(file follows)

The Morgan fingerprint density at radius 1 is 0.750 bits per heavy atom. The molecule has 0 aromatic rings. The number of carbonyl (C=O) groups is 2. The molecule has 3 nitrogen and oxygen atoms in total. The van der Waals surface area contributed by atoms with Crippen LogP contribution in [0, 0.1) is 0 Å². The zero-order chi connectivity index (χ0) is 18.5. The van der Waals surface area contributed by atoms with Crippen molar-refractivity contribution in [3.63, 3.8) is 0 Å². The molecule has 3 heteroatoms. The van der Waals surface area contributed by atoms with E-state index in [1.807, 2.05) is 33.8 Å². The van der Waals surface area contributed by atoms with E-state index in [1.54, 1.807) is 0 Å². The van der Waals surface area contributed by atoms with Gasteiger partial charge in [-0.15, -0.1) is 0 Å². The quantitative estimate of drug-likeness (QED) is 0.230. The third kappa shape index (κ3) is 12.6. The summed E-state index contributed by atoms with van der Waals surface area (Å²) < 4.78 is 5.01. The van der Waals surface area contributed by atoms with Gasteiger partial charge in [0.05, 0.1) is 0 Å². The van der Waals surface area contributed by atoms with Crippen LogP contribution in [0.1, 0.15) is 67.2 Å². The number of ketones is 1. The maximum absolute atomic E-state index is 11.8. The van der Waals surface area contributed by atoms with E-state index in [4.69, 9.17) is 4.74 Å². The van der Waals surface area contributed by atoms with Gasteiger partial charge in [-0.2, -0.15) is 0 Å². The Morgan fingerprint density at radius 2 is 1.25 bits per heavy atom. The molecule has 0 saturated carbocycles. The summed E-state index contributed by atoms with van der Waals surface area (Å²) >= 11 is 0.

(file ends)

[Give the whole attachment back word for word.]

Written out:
The Morgan fingerprint density at radius 1 is 0.750 bits per heavy atom. The molecule has 0 aromatic rings. The number of carbonyl (C=O) groups is 2. The molecule has 3 nitrogen and oxygen atoms in total. The van der Waals surface area contributed by atoms with Crippen LogP contribution in [0, 0.1) is 0 Å². The zero-order chi connectivity index (χ0) is 18.5. The van der Waals surface area contributed by atoms with Crippen molar-refractivity contribution in [3.63, 3.8) is 0 Å². The molecule has 3 heteroatoms. The van der Waals surface area contributed by atoms with E-state index in [1.807, 2.05) is 33.8 Å². The van der Waals surface area contributed by atoms with E-state index in [1.54, 1.807) is 0 Å². The van der Waals surface area contributed by atoms with Gasteiger partial charge in [-0.15, -0.1) is 0 Å². The quantitative estimate of drug-likeness (QED) is 0.230. The third kappa shape index (κ3) is 12.6. The summed E-state index contributed by atoms with van der Waals surface area (Å²) < 4.78 is 5.01. The van der Waals surface area contributed by atoms with Gasteiger partial charge in [0.05, 0.1) is 0 Å². The van der Waals surface area contributed by atoms with Crippen LogP contribution in [0.1, 0.15) is 67.2 Å². The number of ketones is 1. The maximum absolute atomic E-state index is 11.8. The van der Waals surface area contributed by atoms with E-state index in [4.69, 9.17) is 4.74 Å². The van der Waals surface area contributed by atoms with Gasteiger partial charge in [-0.2, -0.15) is 0 Å². The Morgan fingerprint density at radius 2 is 1.25 bits per heavy atom. The molecule has 0 saturated carbocycles. The summed E-state index contributed by atoms with van der Waals surface area (Å²) >= 11 is 0.